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You may be familiar with the expression, ‘Two brains are better than one’? Well, imagine if you had three. The good news is you do and business leaders are now realising the significant advantages that can be gained by understanding how the three brains work and how to tap into their collective power.

Some advantages include:

• Quicker decision making;
• Being able to drive change more effectively;
• Increased employee engagement; and
• Communicating more authentically.

The science

Neuroscientists have discovered that we have three independent brains in our body, one in the head, the heart and the gut. Each involves complex neural networks, completely independent of each other and with a different purpose and function from the other.

Neuro-cardiology research by Dr Andrew Armour showed that the heart has a complex neural network containing neurons, motor neurons, sensory neurons, interneurons, neurotransmitters, proteins and support cells. The complexity of this network allows it to qualify as a brain.

Further research by neurobiologist Dr Michael Gershon discovered the brain in the gut. His 1998 book The Second Brain described the brain in the gut as the ‘enteric’ brain that utilises every class of neurotransmitter found in the brain located in our heads and, just like the brain in the heart, it can learn, remember and process information independently.

Leading with the head, heart and gut

Harvard lecturers and authors of The Practice of Adaptive Leadership, Marty Linksy and Ron Heifetz also emphasise the important role that the head, heart and gut play in leadership. Their mantra is that technical leadership is above the neck (from the head), and adaptive leadership is below the neck (from the heart and gut).


Decision making

When making decisions it is critical that all three brains are involved. Without the head, the decision may not be properly worked through; without the heart, the emotional connection and energy will not be sufficient to care or prioritise the decision; and without the gut; attention to risk, or even the willpower to act on the decision, will be insufficient. Understanding how to use your three brains to make decisions is critical for leaders.

A senior leader recently shared with me how this played out for her. She needed to make a decision about whether or not to make the final payment for an ex-employee’s final tuition fees. The company had agreed years ago to sponsor the employee but he had recently left the organisation after years of service. She said that the cost was nominal and logically there was no expectation to pay but when she tapped into the heart and the gut she said it just felt like the right thing to do. Tapping into the wisdom of the three brains made the decision easier for her.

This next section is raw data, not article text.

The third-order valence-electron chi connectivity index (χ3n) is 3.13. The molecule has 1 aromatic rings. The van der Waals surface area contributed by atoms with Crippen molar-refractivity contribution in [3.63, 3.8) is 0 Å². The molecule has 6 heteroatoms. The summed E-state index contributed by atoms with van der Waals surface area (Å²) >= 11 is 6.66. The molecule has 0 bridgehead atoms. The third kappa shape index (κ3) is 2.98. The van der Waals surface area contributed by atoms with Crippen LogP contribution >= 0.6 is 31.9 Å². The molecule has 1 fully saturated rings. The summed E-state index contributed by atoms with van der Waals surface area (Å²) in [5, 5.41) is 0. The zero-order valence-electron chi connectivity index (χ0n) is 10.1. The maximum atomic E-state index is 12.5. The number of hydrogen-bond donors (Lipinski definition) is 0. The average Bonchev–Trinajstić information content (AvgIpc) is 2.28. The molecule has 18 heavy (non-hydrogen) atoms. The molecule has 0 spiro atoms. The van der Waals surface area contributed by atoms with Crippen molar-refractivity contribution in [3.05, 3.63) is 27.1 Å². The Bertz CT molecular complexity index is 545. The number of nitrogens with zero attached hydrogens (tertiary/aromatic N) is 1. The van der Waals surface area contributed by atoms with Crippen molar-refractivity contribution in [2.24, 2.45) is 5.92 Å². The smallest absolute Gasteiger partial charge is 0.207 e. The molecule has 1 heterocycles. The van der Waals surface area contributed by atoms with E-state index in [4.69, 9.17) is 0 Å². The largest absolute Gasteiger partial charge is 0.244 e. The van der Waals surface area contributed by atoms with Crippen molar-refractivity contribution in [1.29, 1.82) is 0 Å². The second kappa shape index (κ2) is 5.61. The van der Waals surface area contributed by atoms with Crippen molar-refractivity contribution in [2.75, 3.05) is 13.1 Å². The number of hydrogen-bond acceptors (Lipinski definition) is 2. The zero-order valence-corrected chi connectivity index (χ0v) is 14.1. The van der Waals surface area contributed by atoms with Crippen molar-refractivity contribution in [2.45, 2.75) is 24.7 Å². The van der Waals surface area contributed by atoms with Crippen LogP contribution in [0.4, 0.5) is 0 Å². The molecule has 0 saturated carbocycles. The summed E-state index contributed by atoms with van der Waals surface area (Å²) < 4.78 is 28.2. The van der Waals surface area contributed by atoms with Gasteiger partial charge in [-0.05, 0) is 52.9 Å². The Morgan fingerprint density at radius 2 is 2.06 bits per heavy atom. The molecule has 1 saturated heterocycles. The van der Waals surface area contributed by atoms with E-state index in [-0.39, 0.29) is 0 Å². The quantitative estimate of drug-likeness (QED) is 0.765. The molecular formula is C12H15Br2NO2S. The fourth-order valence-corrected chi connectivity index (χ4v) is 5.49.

Communicating with the three brains

Additionally, knowing how to communicate in a way that is directed at the three brains is just as critical. Too often in business the way we communicate is directed only at the brain in the head, in other words in a very logical way. When leaders connect to all three brains, especially when communicating change, they can provide clarity, create a connection and evoke conviction. When done right it can significantly increase their ability to drive real change.

Andrew Thorburn, the CEO at the nab, is an example of a leader that appeals to all three brains when leading change. I recently heard him speak about the importance of role modeling as a leader. To illustrate his point he shared a story about teaching his son to drive. When his son changed lanes too quickly after putting on the indicator, Andrew said to him ‘When you change lanes, you need to leave the indicator on for a few seconds to indicate to the people around you that you are changing lanes’ to which his son replied ‘But Dad you don’t do that’. Andrew shared this story to connect and evoke conviction with his audience, and it worked. I have since heard several leaders retell that story to their teams, demonstrating that the engagement and connection is immediate and long-term.

It is no surprise that companies are developing self-awareness in leaders to enable them to lead from the head, heart and gut. As Aristotle said ‘Educating the mind without educating the heart is no education at all.’


About the author:

Gabrielle Dolan works across Corporate Australian helping leaders humanise the way the lead by being more ‘real’. Her latest book Ignite: Real leadership, real talk, real results, is available online at all major retailers. To find out more head to www.gabrielledolan.com

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